Date of Award


Author's School

College of Arts & Sciences

Author's Program

African and African American Studies

Degree Name

Bachelor of Arts (A.B.)




Being a "hard rapper," while a mark of legitimacy and skill in hip hop culture, can also be understood as an inherently masculine quality. Black male rappers have perpetuated this expectation in hip hop to be hard, to be gangsta, the "ultra-aggressive nigga," or the "badass thug" as Jason Nichols notes. Rappers must constantly be a threat to other rappers. However, cis-heteronormative understandings of femininity oppose this idea of hardness. Women are not expected to be hard. To be gangsta. To be the "ultra-aggressive nigga." Focusing Black women rappers from the 1990's to the current 2021 moment, this thesis utilizes visual-cultural and lyrical analysis to investigate how women queer masculinity in hip hop to be perceived as hard, and often harder than their male counterparts. I specifically highlight two Black women rappers, Da Brat and Young M.A., as case studies to further discuss queerness, and its association with being hard women, and hard rappers.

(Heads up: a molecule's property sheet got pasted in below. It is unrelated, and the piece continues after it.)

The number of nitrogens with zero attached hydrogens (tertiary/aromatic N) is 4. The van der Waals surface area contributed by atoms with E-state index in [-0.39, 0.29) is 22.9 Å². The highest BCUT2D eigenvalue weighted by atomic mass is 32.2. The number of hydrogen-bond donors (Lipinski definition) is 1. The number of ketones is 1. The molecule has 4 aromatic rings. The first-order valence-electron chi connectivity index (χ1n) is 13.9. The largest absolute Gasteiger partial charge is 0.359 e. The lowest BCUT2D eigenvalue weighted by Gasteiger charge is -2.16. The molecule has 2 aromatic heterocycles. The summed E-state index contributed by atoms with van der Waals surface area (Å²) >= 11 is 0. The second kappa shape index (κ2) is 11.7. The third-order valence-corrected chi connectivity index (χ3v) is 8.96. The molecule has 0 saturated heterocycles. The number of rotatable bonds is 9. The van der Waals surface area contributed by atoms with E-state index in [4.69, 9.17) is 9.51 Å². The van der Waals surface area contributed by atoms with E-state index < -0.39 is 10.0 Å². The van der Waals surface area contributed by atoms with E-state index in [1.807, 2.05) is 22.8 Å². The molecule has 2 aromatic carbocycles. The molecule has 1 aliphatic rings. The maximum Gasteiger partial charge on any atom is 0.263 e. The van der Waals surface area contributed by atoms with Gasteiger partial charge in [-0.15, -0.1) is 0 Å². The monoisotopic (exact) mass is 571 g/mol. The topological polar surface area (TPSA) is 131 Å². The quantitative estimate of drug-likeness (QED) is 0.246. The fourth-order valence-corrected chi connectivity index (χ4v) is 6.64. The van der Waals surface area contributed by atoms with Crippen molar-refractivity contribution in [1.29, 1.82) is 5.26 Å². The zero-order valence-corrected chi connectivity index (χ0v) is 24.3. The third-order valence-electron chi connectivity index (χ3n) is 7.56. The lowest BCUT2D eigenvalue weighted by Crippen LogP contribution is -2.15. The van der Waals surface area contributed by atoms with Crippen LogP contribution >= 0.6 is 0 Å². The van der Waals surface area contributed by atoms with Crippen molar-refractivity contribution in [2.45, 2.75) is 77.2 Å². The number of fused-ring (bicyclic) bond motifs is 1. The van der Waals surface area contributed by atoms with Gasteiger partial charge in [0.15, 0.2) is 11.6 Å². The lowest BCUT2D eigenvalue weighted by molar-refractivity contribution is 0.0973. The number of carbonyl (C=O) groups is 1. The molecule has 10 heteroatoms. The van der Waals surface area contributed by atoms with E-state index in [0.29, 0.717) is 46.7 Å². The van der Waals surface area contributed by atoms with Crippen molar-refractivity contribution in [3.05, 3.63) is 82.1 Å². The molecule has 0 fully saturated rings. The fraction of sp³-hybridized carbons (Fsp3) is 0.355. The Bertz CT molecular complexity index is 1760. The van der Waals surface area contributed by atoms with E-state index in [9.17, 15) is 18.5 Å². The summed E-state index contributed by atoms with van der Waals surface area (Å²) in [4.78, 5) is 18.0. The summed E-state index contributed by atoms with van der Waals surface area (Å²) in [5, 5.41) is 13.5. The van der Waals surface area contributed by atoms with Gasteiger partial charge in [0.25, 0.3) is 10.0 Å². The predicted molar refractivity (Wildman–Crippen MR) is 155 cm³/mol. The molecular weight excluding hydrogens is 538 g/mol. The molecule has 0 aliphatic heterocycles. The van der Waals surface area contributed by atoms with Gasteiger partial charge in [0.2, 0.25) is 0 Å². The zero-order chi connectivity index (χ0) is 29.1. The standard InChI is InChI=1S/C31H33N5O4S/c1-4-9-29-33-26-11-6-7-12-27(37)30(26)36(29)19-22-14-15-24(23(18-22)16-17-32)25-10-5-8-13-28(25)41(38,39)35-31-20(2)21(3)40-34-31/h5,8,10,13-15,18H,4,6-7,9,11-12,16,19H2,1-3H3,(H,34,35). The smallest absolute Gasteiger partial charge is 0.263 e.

Lerone Martin

Additional Advisors

Jonathan Fenderson, Zachary Manditch-Prottas